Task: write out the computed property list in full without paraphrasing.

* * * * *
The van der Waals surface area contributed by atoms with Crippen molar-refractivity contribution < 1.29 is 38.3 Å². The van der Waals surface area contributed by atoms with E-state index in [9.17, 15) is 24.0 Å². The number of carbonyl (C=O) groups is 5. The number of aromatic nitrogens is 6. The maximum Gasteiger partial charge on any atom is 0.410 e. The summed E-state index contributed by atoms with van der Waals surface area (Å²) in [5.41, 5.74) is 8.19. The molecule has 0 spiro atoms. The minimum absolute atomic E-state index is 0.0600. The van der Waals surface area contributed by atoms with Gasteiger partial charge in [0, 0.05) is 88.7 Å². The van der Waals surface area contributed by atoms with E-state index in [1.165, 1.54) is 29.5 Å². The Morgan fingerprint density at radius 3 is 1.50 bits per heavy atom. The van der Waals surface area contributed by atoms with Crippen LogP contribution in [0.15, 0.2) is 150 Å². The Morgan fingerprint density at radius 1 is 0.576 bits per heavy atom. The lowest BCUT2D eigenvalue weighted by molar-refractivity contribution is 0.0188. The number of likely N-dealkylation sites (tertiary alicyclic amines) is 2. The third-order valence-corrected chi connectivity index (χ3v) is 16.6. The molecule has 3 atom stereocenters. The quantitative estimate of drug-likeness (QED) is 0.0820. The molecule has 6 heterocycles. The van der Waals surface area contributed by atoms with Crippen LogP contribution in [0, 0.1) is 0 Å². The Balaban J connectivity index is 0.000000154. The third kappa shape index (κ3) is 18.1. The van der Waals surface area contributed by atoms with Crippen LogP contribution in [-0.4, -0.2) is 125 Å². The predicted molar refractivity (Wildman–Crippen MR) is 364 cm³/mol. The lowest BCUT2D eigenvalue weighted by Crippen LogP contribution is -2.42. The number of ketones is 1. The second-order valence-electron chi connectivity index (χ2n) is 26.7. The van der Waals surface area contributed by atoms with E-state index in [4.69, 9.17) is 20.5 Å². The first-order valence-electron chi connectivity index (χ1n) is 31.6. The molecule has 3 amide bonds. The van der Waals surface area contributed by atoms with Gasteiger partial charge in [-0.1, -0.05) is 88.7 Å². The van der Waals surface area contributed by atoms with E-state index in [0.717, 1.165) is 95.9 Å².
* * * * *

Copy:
The van der Waals surface area contributed by atoms with Crippen molar-refractivity contribution < 1.29 is 38.3 Å². The van der Waals surface area contributed by atoms with E-state index in [9.17, 15) is 24.0 Å². The number of carbonyl (C=O) groups is 5. The number of aromatic nitrogens is 6. The maximum Gasteiger partial charge on any atom is 0.410 e. The summed E-state index contributed by atoms with van der Waals surface area (Å²) in [5.41, 5.74) is 8.19. The molecule has 0 spiro atoms. The minimum absolute atomic E-state index is 0.0600. The van der Waals surface area contributed by atoms with Gasteiger partial charge in [0, 0.05) is 88.7 Å². The van der Waals surface area contributed by atoms with E-state index in [1.165, 1.54) is 29.5 Å². The Morgan fingerprint density at radius 3 is 1.50 bits per heavy atom. The van der Waals surface area contributed by atoms with Crippen LogP contribution in [0.15, 0.2) is 150 Å². The Morgan fingerprint density at radius 1 is 0.576 bits per heavy atom. The lowest BCUT2D eigenvalue weighted by molar-refractivity contribution is 0.0188. The number of likely N-dealkylation sites (tertiary alicyclic amines) is 2. The third-order valence-corrected chi connectivity index (χ3v) is 16.6. The molecule has 3 atom stereocenters. The quantitative estimate of drug-likeness (QED) is 0.0820. The molecule has 6 heterocycles. The van der Waals surface area contributed by atoms with Crippen LogP contribution in [0, 0.1) is 0 Å². The Balaban J connectivity index is 0.000000154. The third kappa shape index (κ3) is 18.1. The van der Waals surface area contributed by atoms with Crippen LogP contribution in [-0.4, -0.2) is 125 Å². The predicted molar refractivity (Wildman–Crippen MR) is 364 cm³/mol. The lowest BCUT2D eigenvalue weighted by Crippen LogP contribution is -2.42. The number of ketones is 1. The second-order valence-electron chi connectivity index (χ2n) is 26.7. The van der Waals surface area contributed by atoms with E-state index in [4.69, 9.17) is 20.5 Å². The first-order valence-electron chi connectivity index (χ1n) is 31.6. The molecule has 3 amide bonds. The van der Waals surface area contributed by atoms with Gasteiger partial charge in [-0.1, -0.05) is 88.7 Å². The van der Waals surface area contributed by atoms with E-state index in [0.717, 1.165) is 95.9 Å².